Stocks Prepped to Head Higher

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Though the world's stock markets put in a rather lackluster performance, it looks like the U.S. stock market will post some modest gains this morning.

"The market looks kinda flat for an opening today," says Bob Basel, director of listed trading at

Salomon Smith Barney

. "If I had to make a guess, I'd say it's going higher."

At 9 a.m. EST, the

S&P 500

futures are up 0.80, indicating a mildly positive open.

This morning's economic data did little to move the Treasury market.

Weekly jobless claims

for the week ending Saturday came in at 301,000, in line with estimates. The December

U.S. trade deficit

hit a whopping $10.79 billion -- far higher than the $8.72 billion economists expected. A coming flood of Asian exports, compliments of the region's economic crisis, could be read into the numbers, but perhaps fears that the big deficit will spark calls for a lower dollar have counterweighted the Asian deflation argument.

Whatever the reason, the Treasury market is more-or-less flat -- the long bond is off 4/32 at 103 27/32, putting the yield at 5.85%.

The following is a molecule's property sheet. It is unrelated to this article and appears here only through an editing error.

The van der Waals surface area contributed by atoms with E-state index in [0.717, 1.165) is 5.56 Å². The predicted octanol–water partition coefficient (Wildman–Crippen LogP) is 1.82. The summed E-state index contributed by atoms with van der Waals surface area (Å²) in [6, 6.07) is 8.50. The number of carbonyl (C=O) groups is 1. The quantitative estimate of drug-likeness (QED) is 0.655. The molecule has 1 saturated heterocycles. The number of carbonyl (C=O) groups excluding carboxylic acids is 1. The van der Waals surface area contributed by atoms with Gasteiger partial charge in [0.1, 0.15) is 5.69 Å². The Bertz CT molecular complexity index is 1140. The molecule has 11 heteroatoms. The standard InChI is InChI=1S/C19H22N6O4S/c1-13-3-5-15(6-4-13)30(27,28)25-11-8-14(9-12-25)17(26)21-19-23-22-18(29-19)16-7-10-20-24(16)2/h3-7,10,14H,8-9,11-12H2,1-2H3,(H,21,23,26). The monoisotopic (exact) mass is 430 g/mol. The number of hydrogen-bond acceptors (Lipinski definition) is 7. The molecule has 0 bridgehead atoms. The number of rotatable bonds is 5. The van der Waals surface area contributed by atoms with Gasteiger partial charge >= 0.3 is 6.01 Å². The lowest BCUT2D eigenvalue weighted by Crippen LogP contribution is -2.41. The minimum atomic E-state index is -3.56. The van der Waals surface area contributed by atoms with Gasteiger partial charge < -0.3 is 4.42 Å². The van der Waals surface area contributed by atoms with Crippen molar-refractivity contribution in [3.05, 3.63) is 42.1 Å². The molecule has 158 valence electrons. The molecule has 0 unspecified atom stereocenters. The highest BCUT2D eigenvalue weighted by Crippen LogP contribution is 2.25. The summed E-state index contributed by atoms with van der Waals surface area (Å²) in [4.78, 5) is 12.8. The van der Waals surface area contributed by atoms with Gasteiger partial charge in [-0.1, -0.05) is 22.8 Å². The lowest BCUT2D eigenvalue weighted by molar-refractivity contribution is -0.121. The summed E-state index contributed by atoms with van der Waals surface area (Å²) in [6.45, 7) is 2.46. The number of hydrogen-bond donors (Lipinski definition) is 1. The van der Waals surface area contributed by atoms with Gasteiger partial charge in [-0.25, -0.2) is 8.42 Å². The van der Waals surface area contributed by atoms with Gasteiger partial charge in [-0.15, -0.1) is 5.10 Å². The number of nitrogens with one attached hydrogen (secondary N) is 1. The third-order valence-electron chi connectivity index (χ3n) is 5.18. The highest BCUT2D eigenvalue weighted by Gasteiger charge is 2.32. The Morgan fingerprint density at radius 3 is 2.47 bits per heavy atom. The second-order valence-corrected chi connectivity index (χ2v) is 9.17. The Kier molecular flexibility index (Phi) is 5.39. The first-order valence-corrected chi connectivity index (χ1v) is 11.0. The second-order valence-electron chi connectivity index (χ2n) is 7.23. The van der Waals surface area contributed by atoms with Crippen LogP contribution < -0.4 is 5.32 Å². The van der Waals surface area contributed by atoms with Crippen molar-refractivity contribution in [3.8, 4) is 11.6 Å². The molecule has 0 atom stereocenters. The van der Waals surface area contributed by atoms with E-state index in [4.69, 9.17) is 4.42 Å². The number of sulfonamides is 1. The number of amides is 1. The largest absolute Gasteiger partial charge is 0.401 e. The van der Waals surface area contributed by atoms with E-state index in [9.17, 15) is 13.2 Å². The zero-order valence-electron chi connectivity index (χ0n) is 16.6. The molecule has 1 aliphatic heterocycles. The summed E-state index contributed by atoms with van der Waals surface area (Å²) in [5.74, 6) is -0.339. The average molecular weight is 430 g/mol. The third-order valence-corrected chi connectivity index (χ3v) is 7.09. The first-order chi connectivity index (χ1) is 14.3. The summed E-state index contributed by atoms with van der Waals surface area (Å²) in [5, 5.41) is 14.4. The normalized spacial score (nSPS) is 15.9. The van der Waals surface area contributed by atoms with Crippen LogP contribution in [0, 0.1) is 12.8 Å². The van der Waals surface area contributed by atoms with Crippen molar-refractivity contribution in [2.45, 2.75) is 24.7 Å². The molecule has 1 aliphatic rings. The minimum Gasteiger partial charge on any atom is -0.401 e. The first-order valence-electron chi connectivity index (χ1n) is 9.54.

It was a volatile day in the Tokyo stock market, where stocks jumped out of the blocks early on rumors that tomorrow's economic stimulus plan will be larger than the disappointment most investors are expecting. Those gains were short-lived, however -- Takashi Kosugi, a member of the ruling democratic party, played down the rumors in the afternoon. Stocks fell 250 points, ending right about where they started.

With expectations that the stimulus plan won't be as big as needed, it appears that

Morgan Stanley Dean Witter

international strategist Barton Biggs is throwing in his hand.

CNBC

reports that the

eminence grise

of international investing has gone bearish on Japan. Biggs is apparently calling for the Nikkei to slip back to 15,000 and the dollar to hop to 135 yen.

The

Nikkei

closed at 16,616.48, up 2.59.

Hong Kong's stock market followed a similar trajectory to Japan's. Follow-through trading on yesterday's market-friendly 1998/99 budget sent the

Hang Seng

above 11,000, but the market couldn't sustain those levels. The Hang Seng closed off 89.68 to 10,581.27.

After three days of new records, German stocks saw a bit of consolidation. The

Dax

closed off 46.43 at 4582.39.

Stocks headed into record territory early in the London session, but have since taken back most of their gains. The

FTSE

is up 8.30 at 5731.70.

Computer Sciences'

(CSC)

board said that it voted to reject

Computer Associates'

(CA) - Get Report

hostile bid.

WorldCom

reported fourth-quarter earnings of 15 cents per share, in line with

First Call

consensus estimates.

Homestake Mining

(HM)

reported a fourth-quarter loss of 17 cents per share, a dime below estimates.

Dell

(DELL) - Get Report

, whose earnings beat fourth-quarter estimates by a nickel after the close

las t night, looks strong going into the open. In before-market trading, Dell is up 4 7/8 at 118.